Backyard farming operations at Hyke Farms

In an unlikely location, Hyke Farms provides food and a buffer against catastrophe through backyard farming.

By the time you’re 30 minutes east of Los Angeles on the 210 Freeway, you have no sense whatsoever that you’re in farmland. After all, you’re on the freeway, in the heart of urban sprawl. If you exit the freeway and head north into the quaint suburb of Duarte, you still don’t feel like you’re in farmland.

“’I don’t call it a “garden” … because gardens are for amateurs who want a distraction from their daily routines. What we’ve got going here is serious business.’”

As you drive closer to the towering foothills of the Angeles National Forest and turn down a typical street, you finally approach the Hyke residence … but this one has no front lawn; just lots of native plants. Even so, there’s still no indication you’re entering a little farming operation.

Daniel Hyke

“Welcome to Hyke Farms,” shouted a smiling Daniel Hyke as he welcomed me to a short tour of his backyard farming operations. “Hyke Farms might well be the tiniest farm in America.”

“I don’t call it a ‘garden,’” Hyke explained, “because gardens are for amateurs who want a distraction from their daily routines. What we’ve got going here is serious business. In fact, I’d had this micro-farm going for more than 20 years, mostly growing just tomatoes.”

Vegetables and onions
Vegetables and onions grow in abundance in this plot at the Hykes’ backyard farming operations.

Then, on a fluke, Hyke decided to plant a winter garden for the first time—something that can be done in Southern California because of its mild winters.

“I planted four varieties of lettuce, spinach, cilantro, radishes, broccoli, turnips, carrots and peas and kept a couple of bushes of cherry tomatoes going,” he said, pointing to the raised beds. “It was a real experiment.”

He started the winter garden in mid-November 2019. Three months later, the worst pandemic in more than 100 years hit.

A view of the many Hyke Farms plots
A view of the many Hyke Farms plots

“Suddenly, my wife Thuy (pronounced “Too-we”) and I were afraid to leave the house. We weren’t about to head out to the local supermarket,” he explained. “Luckily, a year before, we’d stockpiled a 50-pound bag of rice and two 30-pound bags of pinto beans in the garage.

“That first winter garden had been a huge success and was already producing ingredients for a large salad every night for the two of us. I couldn’t believe my luck—planting it just 14 weeks before COVID hit.”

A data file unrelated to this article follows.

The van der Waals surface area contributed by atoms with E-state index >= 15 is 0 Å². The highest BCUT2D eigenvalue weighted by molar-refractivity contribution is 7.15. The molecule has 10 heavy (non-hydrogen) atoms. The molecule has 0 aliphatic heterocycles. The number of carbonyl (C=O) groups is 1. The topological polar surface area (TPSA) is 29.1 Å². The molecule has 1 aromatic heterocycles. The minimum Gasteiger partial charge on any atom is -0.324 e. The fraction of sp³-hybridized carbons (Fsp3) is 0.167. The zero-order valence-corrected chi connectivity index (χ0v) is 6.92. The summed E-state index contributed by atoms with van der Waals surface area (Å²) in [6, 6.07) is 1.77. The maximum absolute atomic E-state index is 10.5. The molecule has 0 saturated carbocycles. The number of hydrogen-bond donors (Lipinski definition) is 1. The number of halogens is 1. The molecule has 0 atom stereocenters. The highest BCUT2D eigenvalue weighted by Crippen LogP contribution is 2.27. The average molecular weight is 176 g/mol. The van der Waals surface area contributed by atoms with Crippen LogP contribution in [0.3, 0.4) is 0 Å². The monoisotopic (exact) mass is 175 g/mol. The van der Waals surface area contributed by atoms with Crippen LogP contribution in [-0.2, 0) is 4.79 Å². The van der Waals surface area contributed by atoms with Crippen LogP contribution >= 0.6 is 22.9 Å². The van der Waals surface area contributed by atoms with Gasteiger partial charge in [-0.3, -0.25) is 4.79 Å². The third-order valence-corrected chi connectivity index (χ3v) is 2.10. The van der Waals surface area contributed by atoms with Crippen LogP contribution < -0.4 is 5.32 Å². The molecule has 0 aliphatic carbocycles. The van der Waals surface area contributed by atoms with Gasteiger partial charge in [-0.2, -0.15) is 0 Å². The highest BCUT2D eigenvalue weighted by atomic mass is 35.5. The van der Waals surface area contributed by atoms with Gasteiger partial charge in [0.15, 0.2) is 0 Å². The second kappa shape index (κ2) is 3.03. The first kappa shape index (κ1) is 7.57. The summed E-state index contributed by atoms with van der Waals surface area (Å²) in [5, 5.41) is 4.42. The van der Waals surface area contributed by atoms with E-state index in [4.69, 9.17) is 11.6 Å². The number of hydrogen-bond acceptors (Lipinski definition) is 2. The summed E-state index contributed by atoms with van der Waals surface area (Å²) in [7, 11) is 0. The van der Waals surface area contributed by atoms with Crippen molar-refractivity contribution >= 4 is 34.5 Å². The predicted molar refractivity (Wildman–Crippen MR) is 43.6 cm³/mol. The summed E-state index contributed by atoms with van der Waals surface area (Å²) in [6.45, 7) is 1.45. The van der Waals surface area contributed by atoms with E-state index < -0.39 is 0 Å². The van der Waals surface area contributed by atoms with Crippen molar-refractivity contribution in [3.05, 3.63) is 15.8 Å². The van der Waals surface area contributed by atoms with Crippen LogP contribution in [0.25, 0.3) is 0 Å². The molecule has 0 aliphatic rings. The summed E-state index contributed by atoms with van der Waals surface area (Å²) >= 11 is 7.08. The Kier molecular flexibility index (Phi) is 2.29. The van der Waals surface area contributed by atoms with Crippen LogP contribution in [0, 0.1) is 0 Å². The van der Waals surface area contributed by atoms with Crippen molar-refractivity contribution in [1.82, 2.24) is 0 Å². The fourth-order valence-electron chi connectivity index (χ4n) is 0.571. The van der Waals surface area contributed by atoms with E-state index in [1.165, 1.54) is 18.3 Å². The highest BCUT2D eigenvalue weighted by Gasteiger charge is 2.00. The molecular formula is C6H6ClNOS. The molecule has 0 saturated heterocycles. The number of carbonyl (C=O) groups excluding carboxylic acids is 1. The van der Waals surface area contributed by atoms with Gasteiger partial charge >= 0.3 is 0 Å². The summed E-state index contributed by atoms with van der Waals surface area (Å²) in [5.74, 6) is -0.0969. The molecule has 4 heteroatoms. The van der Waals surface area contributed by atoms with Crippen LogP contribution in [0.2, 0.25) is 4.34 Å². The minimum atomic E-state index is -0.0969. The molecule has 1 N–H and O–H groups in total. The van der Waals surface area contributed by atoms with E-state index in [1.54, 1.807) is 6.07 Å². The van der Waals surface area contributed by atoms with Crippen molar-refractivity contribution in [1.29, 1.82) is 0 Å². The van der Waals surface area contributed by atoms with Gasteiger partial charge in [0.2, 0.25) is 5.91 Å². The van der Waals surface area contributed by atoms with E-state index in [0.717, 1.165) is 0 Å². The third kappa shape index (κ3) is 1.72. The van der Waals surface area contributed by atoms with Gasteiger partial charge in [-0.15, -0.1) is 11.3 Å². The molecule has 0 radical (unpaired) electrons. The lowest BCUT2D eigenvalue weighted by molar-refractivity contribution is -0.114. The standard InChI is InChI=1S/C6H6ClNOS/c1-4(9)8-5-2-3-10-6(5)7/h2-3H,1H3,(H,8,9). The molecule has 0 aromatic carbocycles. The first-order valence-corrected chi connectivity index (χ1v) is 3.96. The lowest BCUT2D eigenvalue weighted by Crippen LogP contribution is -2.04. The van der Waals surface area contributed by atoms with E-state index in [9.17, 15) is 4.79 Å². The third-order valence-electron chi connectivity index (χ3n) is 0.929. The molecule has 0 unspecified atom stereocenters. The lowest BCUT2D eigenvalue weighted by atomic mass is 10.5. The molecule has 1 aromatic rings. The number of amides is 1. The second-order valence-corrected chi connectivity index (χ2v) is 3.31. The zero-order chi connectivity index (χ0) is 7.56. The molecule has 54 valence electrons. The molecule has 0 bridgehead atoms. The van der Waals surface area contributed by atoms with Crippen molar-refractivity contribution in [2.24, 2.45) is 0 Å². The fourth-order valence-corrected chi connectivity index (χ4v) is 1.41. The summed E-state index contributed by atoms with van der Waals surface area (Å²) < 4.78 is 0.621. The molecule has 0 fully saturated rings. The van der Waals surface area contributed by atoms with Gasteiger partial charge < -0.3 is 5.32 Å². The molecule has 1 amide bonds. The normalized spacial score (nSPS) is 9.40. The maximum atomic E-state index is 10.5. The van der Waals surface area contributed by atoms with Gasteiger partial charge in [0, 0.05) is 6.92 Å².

Thuy and Daniel Hyke show a zucchini from their backyard farm.
Thuy and Daniel Hyke show a zucchini from their backyard farm.

When the Hykes began their backyard farming, they only had four small plots. The farming operation has since expanded to 13 plots that range in size from 1 to 3 square meters. Now, they have 23 square meters under cultivation, not including four fruit trees and two herb pots. That’s 250 square feet, or a square 16 feet per side. According to Hyke, that’s the tiniest farm in America.

“Hyke estimates that his little farm produces about 25 to 30 percent of all the food they eat, depending on the season.”

A view of one of the Hyke plots
A view of one of the Hyke plots, in which the vegetables are just starting to sprout

“I use high-intensity farming, which means I plant my crops much closer together than most professionals recommend. I get away with it because of my soil. Soil is everything when it comes to growing food. Per square foot, I probably have the most productive farmland in the country.”


Hyke describes his “formula” for soil as follows: 40 percent ordinary soil, 40 percent organic compost and 20 percent worm castings, rabbit droppings, fire ash and a few handfuls of store-bought organic fertilizer. He begins working each mini-section by screening the ordinary soil to remove all the gravel and small rocks.

A view of one of the Hyke plots
A view of one of the Hyke plots, in which the vegetables are just starting to sprout

“Only microscopic mineral particles hold plant nutrients such as potassium, magnesium and nitrates,” he said. “Gravel and rocks are useless and only get in the way of root development.”

He saves the sifted gravel for drainage purposes around the yard, and the larger rocks are used for landscaping. Hyke estimates that he and his wife could survive at their home for at least a year without going to the market.

“As long as we have water, we’re good,” Hyke pointed out.